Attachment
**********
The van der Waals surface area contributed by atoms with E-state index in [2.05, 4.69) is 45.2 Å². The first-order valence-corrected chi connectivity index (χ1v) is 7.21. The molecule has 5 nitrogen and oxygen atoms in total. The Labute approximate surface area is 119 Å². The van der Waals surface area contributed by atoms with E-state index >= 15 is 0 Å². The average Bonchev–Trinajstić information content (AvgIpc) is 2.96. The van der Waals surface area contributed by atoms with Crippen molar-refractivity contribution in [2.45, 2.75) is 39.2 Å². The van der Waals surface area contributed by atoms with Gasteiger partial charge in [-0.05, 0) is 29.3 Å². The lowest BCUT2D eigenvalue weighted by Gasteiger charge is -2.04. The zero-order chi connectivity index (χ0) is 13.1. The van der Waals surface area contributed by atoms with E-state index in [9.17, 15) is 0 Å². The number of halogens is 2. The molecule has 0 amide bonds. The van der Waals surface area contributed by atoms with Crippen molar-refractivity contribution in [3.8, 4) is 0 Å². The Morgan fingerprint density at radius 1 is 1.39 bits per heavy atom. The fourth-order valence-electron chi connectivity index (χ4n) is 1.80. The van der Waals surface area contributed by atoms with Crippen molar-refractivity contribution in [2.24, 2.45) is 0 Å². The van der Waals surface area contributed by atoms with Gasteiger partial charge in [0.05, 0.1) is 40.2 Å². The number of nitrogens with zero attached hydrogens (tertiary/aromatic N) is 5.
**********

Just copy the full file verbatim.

The van der Waals surface area contributed by atoms with E-state index in [2.05, 4.69) is 45.2 Å². The first-order valence-corrected chi connectivity index (χ1v) is 7.21. The molecule has 5 nitrogen and oxygen atoms in total. The Labute approximate surface area is 119 Å². The van der Waals surface area contributed by atoms with E-state index >= 15 is 0 Å². The average Bonchev–Trinajstić information content (AvgIpc) is 2.96. The van der Waals surface area contributed by atoms with Crippen molar-refractivity contribution in [2.45, 2.75) is 39.2 Å². The van der Waals surface area contributed by atoms with Gasteiger partial charge in [-0.05, 0) is 29.3 Å². The lowest BCUT2D eigenvalue weighted by Gasteiger charge is -2.04. The zero-order chi connectivity index (χ0) is 13.1. The van der Waals surface area contributed by atoms with E-state index in [9.17, 15) is 0 Å². The number of halogens is 2. The molecule has 0 amide bonds. The van der Waals surface area contributed by atoms with Crippen molar-refractivity contribution in [3.8, 4) is 0 Å². The Morgan fingerprint density at radius 1 is 1.39 bits per heavy atom. The fourth-order valence-electron chi connectivity index (χ4n) is 1.80. The van der Waals surface area contributed by atoms with Crippen molar-refractivity contribution in [2.24, 2.45) is 0 Å². The van der Waals surface area contributed by atoms with Gasteiger partial charge in [0.05, 0.1) is 40.2 Å². The number of nitrogens with zero attached hydrogens (tertiary/aromatic N) is 5.